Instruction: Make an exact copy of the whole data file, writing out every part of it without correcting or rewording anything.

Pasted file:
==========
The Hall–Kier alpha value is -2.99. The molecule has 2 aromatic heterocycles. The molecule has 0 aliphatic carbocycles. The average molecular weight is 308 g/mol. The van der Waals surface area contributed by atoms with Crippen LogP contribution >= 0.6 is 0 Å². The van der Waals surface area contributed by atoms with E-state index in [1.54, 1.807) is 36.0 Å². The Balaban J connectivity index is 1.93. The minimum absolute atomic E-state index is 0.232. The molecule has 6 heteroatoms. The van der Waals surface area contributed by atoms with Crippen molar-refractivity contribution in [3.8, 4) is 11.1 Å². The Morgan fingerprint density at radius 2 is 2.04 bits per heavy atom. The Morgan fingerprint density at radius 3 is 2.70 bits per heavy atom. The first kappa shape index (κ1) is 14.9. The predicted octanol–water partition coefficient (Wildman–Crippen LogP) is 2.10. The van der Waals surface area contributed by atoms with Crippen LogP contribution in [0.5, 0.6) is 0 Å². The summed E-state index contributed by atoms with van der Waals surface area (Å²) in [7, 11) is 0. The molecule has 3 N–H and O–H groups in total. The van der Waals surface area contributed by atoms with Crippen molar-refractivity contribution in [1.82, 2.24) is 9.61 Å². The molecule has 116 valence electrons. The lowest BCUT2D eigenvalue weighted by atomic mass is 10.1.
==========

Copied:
The Hall–Kier alpha value is -2.99. The molecule has 2 aromatic heterocycles. The molecule has 0 aliphatic carbocycles. The average molecular weight is 308 g/mol. The van der Waals surface area contributed by atoms with Crippen LogP contribution >= 0.6 is 0 Å². The van der Waals surface area contributed by atoms with E-state index in [1.54, 1.807) is 36.0 Å². The Balaban J connectivity index is 1.93. The minimum absolute atomic E-state index is 0.232. The molecule has 6 heteroatoms. The van der Waals surface area contributed by atoms with Crippen molar-refractivity contribution in [3.8, 4) is 11.1 Å². The Morgan fingerprint density at radius 2 is 2.04 bits per heavy atom. The Morgan fingerprint density at radius 3 is 2.70 bits per heavy atom. The first kappa shape index (κ1) is 14.9. The predicted octanol–water partition coefficient (Wildman–Crippen LogP) is 2.10. The van der Waals surface area contributed by atoms with Crippen LogP contribution in [0.5, 0.6) is 0 Å². The summed E-state index contributed by atoms with van der Waals surface area (Å²) in [7, 11) is 0. The molecule has 3 N–H and O–H groups in total. The van der Waals surface area contributed by atoms with Crippen molar-refractivity contribution in [1.82, 2.24) is 9.61 Å². The molecule has 116 valence electrons. The lowest BCUT2D eigenvalue weighted by atomic mass is 10.1.